The American Revolutionary War Monument at Zion Stone United Church of Christ in Kreidersville, PA. Erected by Commonwealth of Pennsylvania and the Liberty Bell Chapter of the Daughters of the American Revolution.
Two Revolutionary War Soldiers Named Jost Dreisbach
There are more than 35 references to “Jost Dreisbach” in sections of the Pennsylvania Archive documents that relate to the Revolutionary War. Until now, it was assumed that all refer to a single person, Jost Dreisbach (1721 – 1794), son of Simon Dreisbach Sr. However careful reading of these references produced a surprising result: most of the citations refer to two different Jost Dreisbachs, both of them active in the Revolutionary War but in very different ways.
Jost #1 was born in 1721 in Wittgenstein, Germany. In 1775, he is 54, married and the father of seven. He owns a gristmill and a saw mill, is a prominent member of his church as well as a respected person in the community and he serves on the Committee of Observation and Safety from 1774 through 1775[i].
When the Northampton County Militia was formed in May 1775, Jost #1 was elected Captain by the men of his company[ii]. Five months later he was appointed to be Colonel of the 3rd Battalion of the Northampton County Militia, a post that would only be given to a man who was already known and respected in his community[iii].
Who then, is Jost #2? The best candidate is the oldest of the next generation of “Josts” – a nephew of Jost #1. Yost (also spelled ‘Jost’) Dreisbach (1754 – 1808) is 22 years old in 1776 and the son of Adam Dreisbach. At 22 he is more likely to be made a 2nd lieutenant than his cousins who are also named “Jost” but who are only 19, 18 and12 years old in 1776. They are probably too young for a commission. Unfortunately, we know almost nothing about this Yost/Jost - The Dreisbach Book[iv] does not show if he married or has any descendants.
The first indication that there are two different Josts is when the Assembly in Philadelphia, in March 1776, appoints “Yost Dreisbach” (Jost #2) as a 2nd Lieutenant in Capt. Henry Shade’s Company of the Pennsylvania Rifle Regiment[v]. At the same time Col. Jost is back home organizing the 3rd Battalion. Clearly the well known and respected Col. Jost Dreisbach (Jost #1) is not about to give up his position as head of about 500 men in his 3rd Battalion of the militia to accept the much lower rank of second lieutenant serving under a captain. These are two distinct Jost Dreisbachs beginning their military service in the Revolutionary War.
As we trace their careers we see, time and again, that the two Josts, Jost #1 and Jost #2, are in different places doing different things at approximately the same time. The inescapable conclusion is that they are two different men.
On 27 August 1776, Lt Jost Dreisbach (Jost #2), serving in Capt. Shade’s Company of the Penna. Rifle Regiment, commanded by Samuel Miles, fights in the Battle of Long Island and is taken prisoner[vi]. According to the PA Archives and Heitman[vii], he is released on 10 Dec. 1776.
During this same period of time, from August to December 1776, Col. Jost Dreisbach (Jost #1) is in Northampton County supervising the 3rd Battalion of Militia. He is not at the Battle of Long Island. Indeed, he writes a letter about Battalion business that is read on 10 Sept 1776[viii] while Jost #2 is in prison in New York. Once again it is clear that two individuals are involved.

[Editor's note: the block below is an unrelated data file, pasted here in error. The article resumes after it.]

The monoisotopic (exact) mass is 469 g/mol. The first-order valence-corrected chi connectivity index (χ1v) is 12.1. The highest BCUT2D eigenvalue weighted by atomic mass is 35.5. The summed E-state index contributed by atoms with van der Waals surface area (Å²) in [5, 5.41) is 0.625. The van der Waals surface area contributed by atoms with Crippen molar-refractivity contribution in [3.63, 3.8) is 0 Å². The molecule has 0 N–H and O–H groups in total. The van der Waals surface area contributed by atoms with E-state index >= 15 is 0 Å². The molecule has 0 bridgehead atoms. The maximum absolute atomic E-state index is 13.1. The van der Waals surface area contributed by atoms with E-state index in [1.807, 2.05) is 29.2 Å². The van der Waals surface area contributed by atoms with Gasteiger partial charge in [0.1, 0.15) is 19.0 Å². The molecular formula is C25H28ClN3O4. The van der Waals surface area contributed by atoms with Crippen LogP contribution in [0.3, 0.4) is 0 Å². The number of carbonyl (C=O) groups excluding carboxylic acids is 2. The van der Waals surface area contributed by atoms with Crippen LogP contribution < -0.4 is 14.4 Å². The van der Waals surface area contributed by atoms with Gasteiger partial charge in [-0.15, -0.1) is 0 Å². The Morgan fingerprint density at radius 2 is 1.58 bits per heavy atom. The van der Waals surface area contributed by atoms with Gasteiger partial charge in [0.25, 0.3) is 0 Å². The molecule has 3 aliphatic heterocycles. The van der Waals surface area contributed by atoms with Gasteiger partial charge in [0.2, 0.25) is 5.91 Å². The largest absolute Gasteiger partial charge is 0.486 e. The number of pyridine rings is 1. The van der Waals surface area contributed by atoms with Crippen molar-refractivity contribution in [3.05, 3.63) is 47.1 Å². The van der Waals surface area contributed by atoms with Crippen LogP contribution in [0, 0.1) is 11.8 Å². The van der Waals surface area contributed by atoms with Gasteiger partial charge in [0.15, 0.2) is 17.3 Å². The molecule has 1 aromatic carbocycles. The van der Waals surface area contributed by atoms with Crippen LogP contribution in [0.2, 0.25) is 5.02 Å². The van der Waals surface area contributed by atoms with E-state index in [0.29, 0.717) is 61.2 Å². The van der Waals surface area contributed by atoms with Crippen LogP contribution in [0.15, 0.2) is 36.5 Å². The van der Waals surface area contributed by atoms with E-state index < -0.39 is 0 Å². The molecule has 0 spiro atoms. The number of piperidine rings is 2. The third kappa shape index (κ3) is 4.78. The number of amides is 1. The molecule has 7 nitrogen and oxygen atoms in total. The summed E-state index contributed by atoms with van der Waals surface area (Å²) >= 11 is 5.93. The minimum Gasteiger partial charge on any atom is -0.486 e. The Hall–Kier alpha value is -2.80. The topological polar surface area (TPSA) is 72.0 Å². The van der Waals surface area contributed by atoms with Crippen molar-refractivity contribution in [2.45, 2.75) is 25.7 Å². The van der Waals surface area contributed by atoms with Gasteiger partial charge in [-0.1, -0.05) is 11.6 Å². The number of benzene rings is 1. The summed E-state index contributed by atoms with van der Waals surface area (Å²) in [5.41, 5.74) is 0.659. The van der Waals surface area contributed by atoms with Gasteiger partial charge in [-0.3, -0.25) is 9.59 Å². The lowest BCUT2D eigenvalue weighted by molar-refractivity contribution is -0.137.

As an extra bit of evidence, the PA Archives name them by rank, making reference to Lieutenant Jost Dreisbach receiving money owed to him in Dec 1776[ix] and at the same time, Dec 1776, citing Colonel Jost Dreisbach in a list of officers in service with the militia[x].
In Jan. 1777 Col Dreisbach (Jost #1) launches a complaint against a member of the Militia, Frederick Beck, and Col Dreisbach appears on 30 Jan 1777 to testify in this case[xi]. It is worth going on-line to read about this complaint in the Pennsylvania Archives (see instructions how to do this on last page of newsletter).
When Jost #2 was released from prison in Dec 1776, he found his former regiment was in tatters. At this time Baron Ottendorff was raising a German speaking, independent corps. With no Rifle Regiment company to call his own, Jost #2 joins Ottendorff and is made Captain of Company Number One in March 1777[xii].
At this point a muster roll in the PA Archives introduces a 3rd Jost Dreisbach (Jost #3) - a private in the 4th Battalion of the Northampton Co militia[xiii]. This “Jost” is NOT Colonel Jost, nor is it Captain Jost. It will be a younger Jost who is a cousin of Jost #2, and who has become of age to do his militia service, all men between 18 and 53 being required to serve in the militia.
In June 1777, Jost #2 is serving under Armand in Ottendorff’s Corps and takes part in the Battle of Short Hills[xiv]. Col Jost Dreisbach (Jost #1) is still serving in Northampton County. He does not take part in this battle.
Armand eventually inherited Ottendorff’s Corps and had troubles commanding the existing officers, clashing with them numerous times. One such clash landed Captain Jost Dreisbach (Jost #2) in serious trouble.
On 19 July 1777, Capt Jost (Jost #2) was court martialed with the following charges laid against him by Armand: